No. of Recommendations: 1
Thank you for the link.

From it - "They found that every age group received a positive return. Among current workers and retirees, the rates of annual return varied by about two percentage points - from a high of 6.52 percent (for single-earning couples born in 1920) to 4.52 percent (for their counterparts born in 1985).

. . .

That is because Social Security's design includes valuable spousal features that pay benefits to nonworking spouses and surviving widows.

. . .

Lower-income workers come out ahead. Low-income workers enjoy higher rates of return by design, because Social Security's benefit formula is weighted toward lower-earning beneficiaries and their payroll tax contributions will be relatively lower."

"A projection by Favreault of Social Security data found that 82 percent of individuals who live to age 85 get back more in benefits than then pay in taxes; about 52 percent of those who die between 75 and 84 come out ahead. Meanwhile, just 21 percent of those who die between 62 and 69 get back more than they put in to the system."

So even if one lives to 85, there is still an 18% chance (slightly worse than 1 in 5) that one would get back less than the taxes paid.

And I suspect, that those making 85 and in the 18% would be dual career, high income persons.

It was not clear to me how the employer's portion of the taxes were counted in the analysis in article you linked. I am never (or rarely) willing to assume that those employer paid taxes would necessarily and automatically be paid to workers as earned income.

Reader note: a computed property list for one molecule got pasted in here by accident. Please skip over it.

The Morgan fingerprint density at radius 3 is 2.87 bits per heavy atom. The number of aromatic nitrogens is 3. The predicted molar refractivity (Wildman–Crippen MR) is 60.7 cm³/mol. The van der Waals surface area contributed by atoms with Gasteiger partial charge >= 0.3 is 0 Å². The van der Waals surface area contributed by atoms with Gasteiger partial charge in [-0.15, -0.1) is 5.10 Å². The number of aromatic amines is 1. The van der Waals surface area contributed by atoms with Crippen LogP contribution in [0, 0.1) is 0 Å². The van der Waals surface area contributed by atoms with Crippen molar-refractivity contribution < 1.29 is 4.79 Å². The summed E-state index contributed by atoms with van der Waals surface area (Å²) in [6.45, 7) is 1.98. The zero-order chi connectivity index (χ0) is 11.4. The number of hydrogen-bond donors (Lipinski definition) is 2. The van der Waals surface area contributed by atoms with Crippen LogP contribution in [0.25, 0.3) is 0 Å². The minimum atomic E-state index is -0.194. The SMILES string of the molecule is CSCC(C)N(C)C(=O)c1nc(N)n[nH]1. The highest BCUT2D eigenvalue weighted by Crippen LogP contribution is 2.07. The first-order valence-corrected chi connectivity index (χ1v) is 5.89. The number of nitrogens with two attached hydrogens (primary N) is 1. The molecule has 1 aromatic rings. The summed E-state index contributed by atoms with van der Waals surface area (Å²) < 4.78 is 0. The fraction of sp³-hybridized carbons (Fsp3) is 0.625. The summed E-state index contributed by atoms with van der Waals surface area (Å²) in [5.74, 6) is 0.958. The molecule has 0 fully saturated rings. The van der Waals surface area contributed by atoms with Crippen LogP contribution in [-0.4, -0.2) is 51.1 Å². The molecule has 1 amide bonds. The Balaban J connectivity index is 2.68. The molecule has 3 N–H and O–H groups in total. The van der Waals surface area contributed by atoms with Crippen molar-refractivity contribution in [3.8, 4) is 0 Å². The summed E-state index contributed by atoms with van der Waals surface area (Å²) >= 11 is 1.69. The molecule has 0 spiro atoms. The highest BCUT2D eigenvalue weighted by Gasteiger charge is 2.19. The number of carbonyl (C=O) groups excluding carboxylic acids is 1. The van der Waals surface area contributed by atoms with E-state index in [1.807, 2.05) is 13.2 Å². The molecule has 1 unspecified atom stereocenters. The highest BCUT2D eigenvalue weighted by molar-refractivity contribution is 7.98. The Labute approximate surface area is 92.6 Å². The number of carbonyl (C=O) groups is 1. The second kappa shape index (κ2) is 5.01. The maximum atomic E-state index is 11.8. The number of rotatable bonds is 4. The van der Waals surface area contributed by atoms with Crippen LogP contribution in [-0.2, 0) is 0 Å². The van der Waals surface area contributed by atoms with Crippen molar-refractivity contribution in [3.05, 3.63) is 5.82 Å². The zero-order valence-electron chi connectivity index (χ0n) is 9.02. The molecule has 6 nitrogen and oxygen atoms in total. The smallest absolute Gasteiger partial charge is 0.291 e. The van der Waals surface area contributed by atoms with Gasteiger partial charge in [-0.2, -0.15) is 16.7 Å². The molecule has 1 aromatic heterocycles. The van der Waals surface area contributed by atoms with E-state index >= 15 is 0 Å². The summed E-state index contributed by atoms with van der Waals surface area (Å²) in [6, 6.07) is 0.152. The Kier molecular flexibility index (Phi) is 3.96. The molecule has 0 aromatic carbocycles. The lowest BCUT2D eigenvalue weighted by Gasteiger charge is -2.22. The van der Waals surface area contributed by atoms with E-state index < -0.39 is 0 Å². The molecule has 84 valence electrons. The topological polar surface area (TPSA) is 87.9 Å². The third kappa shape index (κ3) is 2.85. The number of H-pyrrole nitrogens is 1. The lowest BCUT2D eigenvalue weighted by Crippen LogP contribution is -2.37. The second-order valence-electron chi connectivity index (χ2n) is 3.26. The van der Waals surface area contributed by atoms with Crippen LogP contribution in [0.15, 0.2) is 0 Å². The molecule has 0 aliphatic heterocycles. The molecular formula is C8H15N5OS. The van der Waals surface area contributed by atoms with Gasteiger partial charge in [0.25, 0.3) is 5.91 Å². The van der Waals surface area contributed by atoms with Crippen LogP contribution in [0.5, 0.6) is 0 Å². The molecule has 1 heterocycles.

And if the winners under the current system are SAH spouses and lower income workers, to re-design the system to assure that everyone got back at least as much paid (as you seemed to argue earlier), without tilting the system even more, would mean "taking" from those who currently benefit most.

Regards, JAFO
Print the post  

Announcements

The Retirement Investing Board
This is the board for all discussions related to Investing for and during retirement. To keep the board relevant and Foolish to everyone, please avoid making any posts pertaining to political partisanship. Fool on and Retire on!
What was Your Dumbest Investment?
Share it with us -- and learn from others' stories of flubs.
When Life Gives You Lemons
We all have had hardships and made poor decisions. The important thing is how we respond and grow. Read the story of a Fool who started from nothing, and looks to gain everything.
Contact Us
Contact Customer Service and other Fool departments here.
Work for Fools?
Winner of the Washingtonian great places to work, and Glassdoor #1 Company to Work For 2015! Have access to all of TMF's online and email products for FREE, and be paid for your contributions to TMF! Click the link and start your Fool career.